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Cancer Epidemiol Biomarkers Prev. 2011 Sep;20(9):1850-60. doi: 10.1158/1055-9965.EPI-11-0403. Epub 2011 Jul 22.

Serum 25-hydroxy vitamin D and prostate cancer risk in a large nested case-control study.

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  • 1Nutritional Epidemiology Branch, Division of Cancer Epidemiology and Genetics, National Cancer Institute, 6120 Executive Blvd., Suite 320, Bethesda, MD 20982, USA.



Vitamin D compounds inhibit prostate tumorigenesis experimentally, but epidemiologic data are inconsistent with respect to prostate cancer risk, with some studies suggesting nonsignificant positive associations.


The 25-hydroxy vitamin D [25(OH)D]-prostate cancer relation was examined in a nested case-control study within the Alpha-Tocopherol, Beta-Carotene Cancer Prevention Study of 50- to 69-year-old Finnish men. We matched 1,000 controls to 1,000 cases diagnosed during up to 20 years of follow-up on the basis of age (±1 year) and fasting blood collection date (±30 days). Conditional multivariate logistic regression models estimated ORs and 95% CIs. All statistical significance testing was 2-sided.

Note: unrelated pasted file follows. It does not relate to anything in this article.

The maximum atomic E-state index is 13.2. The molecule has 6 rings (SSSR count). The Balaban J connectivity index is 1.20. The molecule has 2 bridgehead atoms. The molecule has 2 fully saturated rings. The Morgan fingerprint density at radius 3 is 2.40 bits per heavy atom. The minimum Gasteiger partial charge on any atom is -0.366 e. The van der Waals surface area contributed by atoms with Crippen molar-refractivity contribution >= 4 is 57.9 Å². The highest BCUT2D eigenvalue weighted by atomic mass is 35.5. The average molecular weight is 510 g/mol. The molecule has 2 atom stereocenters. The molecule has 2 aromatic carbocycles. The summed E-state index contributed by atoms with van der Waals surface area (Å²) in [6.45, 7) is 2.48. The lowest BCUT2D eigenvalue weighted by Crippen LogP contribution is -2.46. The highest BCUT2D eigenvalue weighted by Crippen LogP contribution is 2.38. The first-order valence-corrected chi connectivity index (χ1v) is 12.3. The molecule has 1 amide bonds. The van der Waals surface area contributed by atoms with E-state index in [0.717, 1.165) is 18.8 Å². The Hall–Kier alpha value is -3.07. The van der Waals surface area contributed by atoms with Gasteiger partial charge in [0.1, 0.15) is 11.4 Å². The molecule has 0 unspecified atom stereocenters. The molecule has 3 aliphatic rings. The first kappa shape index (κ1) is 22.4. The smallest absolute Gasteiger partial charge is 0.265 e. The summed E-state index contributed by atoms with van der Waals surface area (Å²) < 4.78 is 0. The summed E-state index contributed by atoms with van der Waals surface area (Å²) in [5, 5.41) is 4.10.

Cases had nonsignificantly 3% higher serum 25(OH)D levels (P = 0.19). ORs (95% CIs) for increasing season-specific quintiles of 25(OH)D concentrations were 1.00 (reference), 1.29 (0.95-1.74), 1.34 (1.00-1.80), 1.26 (0.93-1.72), and 1.56 (1.15-2.12), with P(trend) = 0.01. Analyses based on prespecified clinical categories and season-adjusted values yielded similar results. These findings seemed stronger for aggressive disease [OR (95% CI) for fifth quintile of serum 25(OH)D [1.70 (1.05-2.76), P(trend) = 0.02], among men with greater physical activity [1.85 (1.26-2.72), P(trend) = 0.002], higher concentrations of serum total cholesterol [2.09 (1.36-3.21), P(trend) = 0.003] or α-tocopherol [2.00 (1.30-3.07), P(trend) = 0.01] and higher intakes of total calcium [1.82 (1.20-2.76), P(trend) = 0.01] or vitamin D [1.69 (1.04-2.75), P(trend) = 0.08], or among those who had received the trial α-tocopherol supplements [1.74 (1.15-2.64), P(trend) = 0.006].


Our findings indicate that men with higher vitamin D blood levels are at increased risk of developing prostate cancer.


Greater caution is warranted with respect to recommendations for high-dose vitamin D supplementation and higher population target blood levels.

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